HONOLULU (HawaiiNewsNow) - Two religious leaders in Hawaii are engaged in a debate over same-sex marriage, a debate that ensued after an Episcopal minister preached a sermon critical of Hawaii's Catholic bishop.
The Roman Catholic Church is one of the largest religious denominations in Hawaii, with more than 200,000 members in the islands. Bishop Larry Silva recently wrote what he called an "urgent letter to all Catholics regarding same-sex marriage."
In the letter, the bishop said the Catholic Church is clear that true marriage can only be between one man and one woman.
"Marriage is an institution, not a person," Silva told Hawaii News Now. "And when we're talking about an institution, we have to be discriminating between what is true marriage and what is not true marriage."
Being against same-sex marriage, according to Silva, is not unjust discrimination.
"When we're talking about gay people and straight people, we're all equal in dignity, no doubt about that," said Silva. "And there's no excuse for unjust discrimination against either."
In the letter, Silva wrote, "We discriminate quite justly between adults and minors, even though both have equal dignity. We justly discriminate between those who are married and those who are not, because marriage is a special societal bond that assures the continuation of the race in the context of raising children."
"I think we all know God is love. But frankly, from his letter, I don't read a lot of love, either his or God's," said Rev. Liz Zivanov, rector at St. Clement's Episcopal Church in Makiki, in her Sunday morning sermon.
"Let me also remind the bishop and other conservative leaders that they do not represent all Christians. They do not. They are not better Christians than those of us who hold different beliefs," she told the congregation.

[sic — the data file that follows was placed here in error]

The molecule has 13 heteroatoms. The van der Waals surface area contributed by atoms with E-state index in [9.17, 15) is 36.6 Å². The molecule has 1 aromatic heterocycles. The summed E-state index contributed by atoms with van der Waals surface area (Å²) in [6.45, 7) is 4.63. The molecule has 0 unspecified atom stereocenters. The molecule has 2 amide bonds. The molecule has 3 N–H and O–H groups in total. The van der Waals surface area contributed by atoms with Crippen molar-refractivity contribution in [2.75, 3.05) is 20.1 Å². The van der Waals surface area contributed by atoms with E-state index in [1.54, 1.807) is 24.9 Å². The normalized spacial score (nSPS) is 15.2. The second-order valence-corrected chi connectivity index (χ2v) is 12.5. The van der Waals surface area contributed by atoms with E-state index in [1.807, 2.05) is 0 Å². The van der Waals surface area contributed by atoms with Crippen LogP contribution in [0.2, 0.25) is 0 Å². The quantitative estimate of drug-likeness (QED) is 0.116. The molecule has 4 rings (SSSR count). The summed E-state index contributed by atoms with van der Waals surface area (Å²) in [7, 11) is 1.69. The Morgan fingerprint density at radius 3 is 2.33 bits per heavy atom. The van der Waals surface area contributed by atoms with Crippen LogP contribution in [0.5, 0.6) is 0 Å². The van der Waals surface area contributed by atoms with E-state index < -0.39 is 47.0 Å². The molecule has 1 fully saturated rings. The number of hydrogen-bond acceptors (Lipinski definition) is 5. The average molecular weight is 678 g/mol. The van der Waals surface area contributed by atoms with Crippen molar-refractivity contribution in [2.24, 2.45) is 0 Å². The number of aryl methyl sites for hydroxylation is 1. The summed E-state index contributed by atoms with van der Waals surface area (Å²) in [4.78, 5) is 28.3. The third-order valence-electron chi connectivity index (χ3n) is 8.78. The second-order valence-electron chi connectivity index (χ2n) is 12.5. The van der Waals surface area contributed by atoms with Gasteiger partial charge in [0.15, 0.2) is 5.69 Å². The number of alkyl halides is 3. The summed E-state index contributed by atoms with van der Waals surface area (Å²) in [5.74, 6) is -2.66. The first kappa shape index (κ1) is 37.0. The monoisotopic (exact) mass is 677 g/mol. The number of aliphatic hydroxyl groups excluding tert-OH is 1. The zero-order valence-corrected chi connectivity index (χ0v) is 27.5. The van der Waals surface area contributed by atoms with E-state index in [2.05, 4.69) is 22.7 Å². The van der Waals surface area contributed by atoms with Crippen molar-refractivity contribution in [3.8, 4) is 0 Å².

The exchange comes after religious leaders came out both for and against same-sex marriage, and after it was announced that the state legislature would not hold a special session to address the issue.
A lawmaker who supports same-sex marriage welcomes the debate in the religious community.
"There are many, many people of many, faiths, and no one religious has a monopoly on faith," said Rep. Della Au Belatti (D-Makiki, McCully, Manoa, Pawaa). "So I think what we're hearing and what we're seeing is that there's a difference of opinions, and how do we as political leaders strike the balance."
Bishop Silva also said he would prefer that the issue go to a vote of the people. "The Democratic process means that, you know, we have different ideas and we should talk about them," he said.
Most of the congregation applauded after Zivanov completed her sermon.
"Well, we have a lot of gay members in our church. And we have a lot of gay couples. And I think that they should be able to be married," said longtime parishioner Pam McCoy.
Zivanov said she normally doesn't preach political sermons, but in this case, "I had to do it," she said. "I just felt called to do it, so I did, and I hope I did it respectfully -- but it just had to be said."